The course was built last summer. Staff and faculty groups, corporate and community groups, as well as student groups are able to use it. Up to four teams of participants can be up on the course at one time, for a total of 32 participants. The challenge? Find ways on each portion of the course to overcome challenges so you can get to the next section. You're rewarded at the end (if you want) with an exhilarating jump down a zip line.

The students put on their safety harnesses and gear, and in pairs they learn and practice the safety skills, as facilitators assist. No one is ever on their own — they always have support.

A quick crawl 30 feet up the cargo net and they’re safely clipped in and ready to find a way to the other side.

Tshèring Tobgay, UNCG's first student from Bhutan, near Tibet, calls out to Mansur Aloleany, from Saudi Arabia. “Go Mansur, go! Whoa!”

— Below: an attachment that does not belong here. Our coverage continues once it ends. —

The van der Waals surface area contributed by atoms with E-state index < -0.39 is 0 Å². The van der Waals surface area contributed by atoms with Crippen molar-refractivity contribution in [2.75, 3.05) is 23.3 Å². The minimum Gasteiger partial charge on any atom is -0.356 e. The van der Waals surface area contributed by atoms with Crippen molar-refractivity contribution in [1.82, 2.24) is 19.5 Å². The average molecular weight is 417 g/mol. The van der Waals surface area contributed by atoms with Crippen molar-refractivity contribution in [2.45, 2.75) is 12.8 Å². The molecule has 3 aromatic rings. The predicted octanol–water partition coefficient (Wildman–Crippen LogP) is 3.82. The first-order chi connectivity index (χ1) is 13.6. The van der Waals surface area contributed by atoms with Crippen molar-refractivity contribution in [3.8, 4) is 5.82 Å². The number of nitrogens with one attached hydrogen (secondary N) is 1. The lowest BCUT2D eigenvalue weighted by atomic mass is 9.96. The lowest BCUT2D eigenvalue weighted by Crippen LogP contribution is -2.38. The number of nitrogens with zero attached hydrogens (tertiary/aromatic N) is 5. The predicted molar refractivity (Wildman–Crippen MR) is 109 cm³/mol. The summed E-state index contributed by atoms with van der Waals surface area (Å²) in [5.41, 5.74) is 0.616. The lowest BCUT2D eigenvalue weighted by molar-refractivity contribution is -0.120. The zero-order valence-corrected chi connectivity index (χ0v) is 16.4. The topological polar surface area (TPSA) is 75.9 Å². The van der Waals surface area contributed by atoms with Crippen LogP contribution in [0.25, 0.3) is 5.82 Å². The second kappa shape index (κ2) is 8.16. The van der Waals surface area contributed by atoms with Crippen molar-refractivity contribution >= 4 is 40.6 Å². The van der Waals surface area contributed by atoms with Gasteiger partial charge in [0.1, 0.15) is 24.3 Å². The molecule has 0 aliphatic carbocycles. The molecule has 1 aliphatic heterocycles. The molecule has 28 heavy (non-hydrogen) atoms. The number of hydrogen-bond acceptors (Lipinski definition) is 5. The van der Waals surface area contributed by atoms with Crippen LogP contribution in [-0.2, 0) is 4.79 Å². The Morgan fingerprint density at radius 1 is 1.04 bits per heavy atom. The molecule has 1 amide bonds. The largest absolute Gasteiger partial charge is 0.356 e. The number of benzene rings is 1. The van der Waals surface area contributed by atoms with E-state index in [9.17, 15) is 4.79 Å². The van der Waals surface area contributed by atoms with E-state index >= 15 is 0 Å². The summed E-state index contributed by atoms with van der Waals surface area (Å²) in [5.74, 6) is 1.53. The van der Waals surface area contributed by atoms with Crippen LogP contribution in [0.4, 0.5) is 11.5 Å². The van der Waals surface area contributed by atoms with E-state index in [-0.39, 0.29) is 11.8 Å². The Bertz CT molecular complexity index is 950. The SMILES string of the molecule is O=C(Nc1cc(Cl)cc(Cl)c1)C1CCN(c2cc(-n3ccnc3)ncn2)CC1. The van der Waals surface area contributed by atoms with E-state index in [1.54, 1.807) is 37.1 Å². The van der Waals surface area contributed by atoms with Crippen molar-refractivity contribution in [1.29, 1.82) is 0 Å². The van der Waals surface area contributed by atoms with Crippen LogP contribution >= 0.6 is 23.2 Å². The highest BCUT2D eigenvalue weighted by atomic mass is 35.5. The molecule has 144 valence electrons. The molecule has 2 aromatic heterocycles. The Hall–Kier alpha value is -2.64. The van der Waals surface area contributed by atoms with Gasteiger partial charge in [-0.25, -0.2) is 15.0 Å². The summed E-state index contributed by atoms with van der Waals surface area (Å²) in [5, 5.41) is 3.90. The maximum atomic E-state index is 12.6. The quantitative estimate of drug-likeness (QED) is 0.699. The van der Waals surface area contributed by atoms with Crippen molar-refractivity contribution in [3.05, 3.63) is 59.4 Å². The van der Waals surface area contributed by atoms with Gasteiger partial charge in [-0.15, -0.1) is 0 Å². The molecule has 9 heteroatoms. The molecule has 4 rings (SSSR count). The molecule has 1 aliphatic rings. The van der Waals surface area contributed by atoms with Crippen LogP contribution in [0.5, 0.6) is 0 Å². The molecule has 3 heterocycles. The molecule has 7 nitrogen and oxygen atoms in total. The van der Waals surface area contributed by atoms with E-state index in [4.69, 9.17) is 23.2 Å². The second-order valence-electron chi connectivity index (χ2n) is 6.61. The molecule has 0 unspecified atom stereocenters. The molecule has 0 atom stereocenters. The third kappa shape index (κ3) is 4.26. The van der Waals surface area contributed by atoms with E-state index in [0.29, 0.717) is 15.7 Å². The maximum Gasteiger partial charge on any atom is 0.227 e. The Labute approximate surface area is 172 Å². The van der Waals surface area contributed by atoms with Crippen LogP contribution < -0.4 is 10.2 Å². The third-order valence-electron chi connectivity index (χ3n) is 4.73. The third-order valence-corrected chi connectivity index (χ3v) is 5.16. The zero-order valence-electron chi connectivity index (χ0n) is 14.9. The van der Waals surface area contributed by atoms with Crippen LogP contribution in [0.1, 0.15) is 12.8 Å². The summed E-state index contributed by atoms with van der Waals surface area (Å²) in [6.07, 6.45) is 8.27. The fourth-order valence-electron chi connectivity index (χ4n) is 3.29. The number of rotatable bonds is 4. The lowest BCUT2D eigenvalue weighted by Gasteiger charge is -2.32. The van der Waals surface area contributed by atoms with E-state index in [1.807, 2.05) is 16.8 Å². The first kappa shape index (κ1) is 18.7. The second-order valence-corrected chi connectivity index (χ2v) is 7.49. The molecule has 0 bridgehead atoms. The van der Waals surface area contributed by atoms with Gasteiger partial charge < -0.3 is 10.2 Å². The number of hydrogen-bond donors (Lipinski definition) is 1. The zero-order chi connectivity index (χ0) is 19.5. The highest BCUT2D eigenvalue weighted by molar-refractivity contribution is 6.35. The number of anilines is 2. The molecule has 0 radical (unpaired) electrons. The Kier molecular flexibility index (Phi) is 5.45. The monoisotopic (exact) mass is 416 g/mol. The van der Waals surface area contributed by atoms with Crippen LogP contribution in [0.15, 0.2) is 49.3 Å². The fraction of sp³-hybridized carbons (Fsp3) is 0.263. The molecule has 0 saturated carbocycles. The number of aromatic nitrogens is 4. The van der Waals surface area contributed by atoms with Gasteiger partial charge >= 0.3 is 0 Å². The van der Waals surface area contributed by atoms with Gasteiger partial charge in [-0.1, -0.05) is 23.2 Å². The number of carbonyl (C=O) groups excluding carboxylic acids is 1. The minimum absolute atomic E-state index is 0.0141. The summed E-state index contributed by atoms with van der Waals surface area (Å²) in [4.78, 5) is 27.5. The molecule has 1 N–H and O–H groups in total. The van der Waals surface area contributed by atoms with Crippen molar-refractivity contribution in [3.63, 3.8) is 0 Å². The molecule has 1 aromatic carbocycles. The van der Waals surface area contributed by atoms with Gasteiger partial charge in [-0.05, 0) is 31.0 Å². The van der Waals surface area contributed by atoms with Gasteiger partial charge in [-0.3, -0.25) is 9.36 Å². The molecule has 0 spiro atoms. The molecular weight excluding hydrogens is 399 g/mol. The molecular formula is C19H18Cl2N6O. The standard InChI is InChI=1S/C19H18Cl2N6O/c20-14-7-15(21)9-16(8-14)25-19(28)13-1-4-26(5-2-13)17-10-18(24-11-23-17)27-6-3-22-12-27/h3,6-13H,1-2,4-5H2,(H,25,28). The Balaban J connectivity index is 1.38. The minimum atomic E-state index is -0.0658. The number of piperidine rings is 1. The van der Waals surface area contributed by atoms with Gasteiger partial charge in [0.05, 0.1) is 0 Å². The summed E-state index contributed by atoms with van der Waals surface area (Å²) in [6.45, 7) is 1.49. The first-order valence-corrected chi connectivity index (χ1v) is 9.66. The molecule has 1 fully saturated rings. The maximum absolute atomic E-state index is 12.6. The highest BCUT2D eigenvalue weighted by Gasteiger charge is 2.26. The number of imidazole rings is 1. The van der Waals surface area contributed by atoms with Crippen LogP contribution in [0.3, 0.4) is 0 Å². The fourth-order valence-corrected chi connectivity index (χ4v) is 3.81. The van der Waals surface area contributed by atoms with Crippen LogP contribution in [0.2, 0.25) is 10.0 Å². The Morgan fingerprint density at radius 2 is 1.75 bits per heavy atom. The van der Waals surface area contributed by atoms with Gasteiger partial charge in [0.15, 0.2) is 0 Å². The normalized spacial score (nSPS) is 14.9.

Hussain Alawani, also from Saudi Arabia, joins them. They have to find a way to propel the platform. They collectively rock it forward. “Whatever you're doing, keep doing it!” someone shouts.

A facilitator observes, “People will surprise you. They'll surpass all their expectations” once they're up on the course.

Saerom Han ventures forward. She is from South Korea and shares a platform with Megan Stallworth, a senior who assists with the class. Pam Harrod, the class instructor and director of International Admissions, offers encouragement from below.

Harrod explains that this UNS class composed of international students offers not only a safe place to learn skills all freshmen learn — but a “safe place” to practice test-taking and speaking in front of others in English, talk and learn about local cultures and foods, and learn how to cope and where to ask for help.